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On my last morning of ten days in Berlin, I showered and sat naked on a sofa bed, feeling bad and looking at the space in the room where, if there had been one, a television might have stood.

I downloaded the app "TripAdvisor", searched "breakfast", got dressed and started walking toward a nearby cafe.

The air was prickly, comforting and armpit-like. I walked through a small street market which seemed to consist almost entirely of stalls with smiling people selling unexpectedly big fruit.

"Big fruit," I thought.

A sad-seeming person was selling fabric. A sad-seeming person was selling fish.

"Should've tried selling big fruit, guys," I thought.

A few minutes later, I entered the restaurant that TripAdvisor had suggested, and was confronted with three people holding empty plates, huddled around several bowls of boiled eggs. They looked up at me, confused. I looked out of the window, read "BUFFET" stenciled backwards, and I panicked. How many trips or platefuls would I be allowed? What combinations of foods would be frowned upon by the locals? How am I expected to control myself around so many boiled eggs?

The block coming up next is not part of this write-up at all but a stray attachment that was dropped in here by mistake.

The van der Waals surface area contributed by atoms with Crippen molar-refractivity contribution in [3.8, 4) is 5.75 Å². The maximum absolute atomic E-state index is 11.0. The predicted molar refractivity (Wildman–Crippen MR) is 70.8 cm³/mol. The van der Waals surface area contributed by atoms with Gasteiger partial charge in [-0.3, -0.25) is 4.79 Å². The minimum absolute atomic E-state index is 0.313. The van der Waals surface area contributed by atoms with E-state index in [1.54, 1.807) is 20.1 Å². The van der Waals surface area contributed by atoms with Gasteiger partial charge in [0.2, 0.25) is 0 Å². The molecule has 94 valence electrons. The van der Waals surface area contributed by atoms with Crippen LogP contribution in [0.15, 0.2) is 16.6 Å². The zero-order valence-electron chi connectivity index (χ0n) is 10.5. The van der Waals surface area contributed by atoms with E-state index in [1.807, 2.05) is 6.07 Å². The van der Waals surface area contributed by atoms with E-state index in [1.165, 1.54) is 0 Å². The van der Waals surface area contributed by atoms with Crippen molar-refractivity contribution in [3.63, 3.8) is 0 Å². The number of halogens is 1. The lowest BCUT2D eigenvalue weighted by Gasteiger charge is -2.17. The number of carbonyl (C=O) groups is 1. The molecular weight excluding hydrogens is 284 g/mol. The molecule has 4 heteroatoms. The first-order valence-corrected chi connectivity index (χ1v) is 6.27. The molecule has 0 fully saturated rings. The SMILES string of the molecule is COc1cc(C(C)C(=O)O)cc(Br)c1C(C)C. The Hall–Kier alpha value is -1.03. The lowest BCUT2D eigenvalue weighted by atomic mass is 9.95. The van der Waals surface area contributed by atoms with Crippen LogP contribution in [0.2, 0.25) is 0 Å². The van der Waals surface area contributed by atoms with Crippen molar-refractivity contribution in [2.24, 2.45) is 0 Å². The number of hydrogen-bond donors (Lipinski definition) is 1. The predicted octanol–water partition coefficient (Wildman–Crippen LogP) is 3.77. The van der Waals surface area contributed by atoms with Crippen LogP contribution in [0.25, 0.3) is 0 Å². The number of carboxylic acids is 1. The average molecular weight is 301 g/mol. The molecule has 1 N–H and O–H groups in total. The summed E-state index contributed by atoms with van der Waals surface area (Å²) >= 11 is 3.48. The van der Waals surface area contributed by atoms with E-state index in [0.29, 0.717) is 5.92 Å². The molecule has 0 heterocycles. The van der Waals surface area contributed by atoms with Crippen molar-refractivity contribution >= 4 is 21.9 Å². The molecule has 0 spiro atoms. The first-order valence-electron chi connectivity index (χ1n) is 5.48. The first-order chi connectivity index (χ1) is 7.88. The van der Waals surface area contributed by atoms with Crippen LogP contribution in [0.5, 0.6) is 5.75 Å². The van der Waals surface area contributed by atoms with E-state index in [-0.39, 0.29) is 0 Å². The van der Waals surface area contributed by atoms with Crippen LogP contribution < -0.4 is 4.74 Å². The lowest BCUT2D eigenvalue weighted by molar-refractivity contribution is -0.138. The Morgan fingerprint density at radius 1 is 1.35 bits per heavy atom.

I squinted at the blank screen of my locked phone and frowned. I paused a moment to think "Oh no! A made-up reason to leave! What a pity!" and ran away. 

Outside, I continued walking in the same direction that I already had been, eventually meeting and following the canal, walking more-or-less at the same speed as a raft which was drifting slowly in the vague current. On the raft, a man was passionately and competently singing "Comfortably Numb" by Pink Floyd and another man was ruining it by joining in. A woman was smiling at the two men. The smiling woman closed her eyes.

Waiting at a pedestrian crossing, I noticed that I was thinking about a kebab truck, Mustafa's, which had been recommended to me a number of times over the previous few years. I noticed I had already unthinkingly been walking towards the area in which the truck was and gave myself a secret thumbs up next to my hip. Another job well done, my unconscious.

In Germany, I remembered, they spell it "kebap".

For reference, here are some reviews of Mustafa's:

I felt simultaneous urges to walk both faster and slower. I felt ready for something both cheap and sublime. I felt ready for an explosion of taste.

When I arrived at the kebab truck, the queue was long. It was still before noon, and it felt good to be with a gang of people who wanted a kebab on a summer morning.

The queue was directly next to a bike lane and people kept almost getting hit by cyclists and jumping out of the way, laughing. Cyclists were ringing their bells and frowning. It felt like some kind of gentle kebab video game.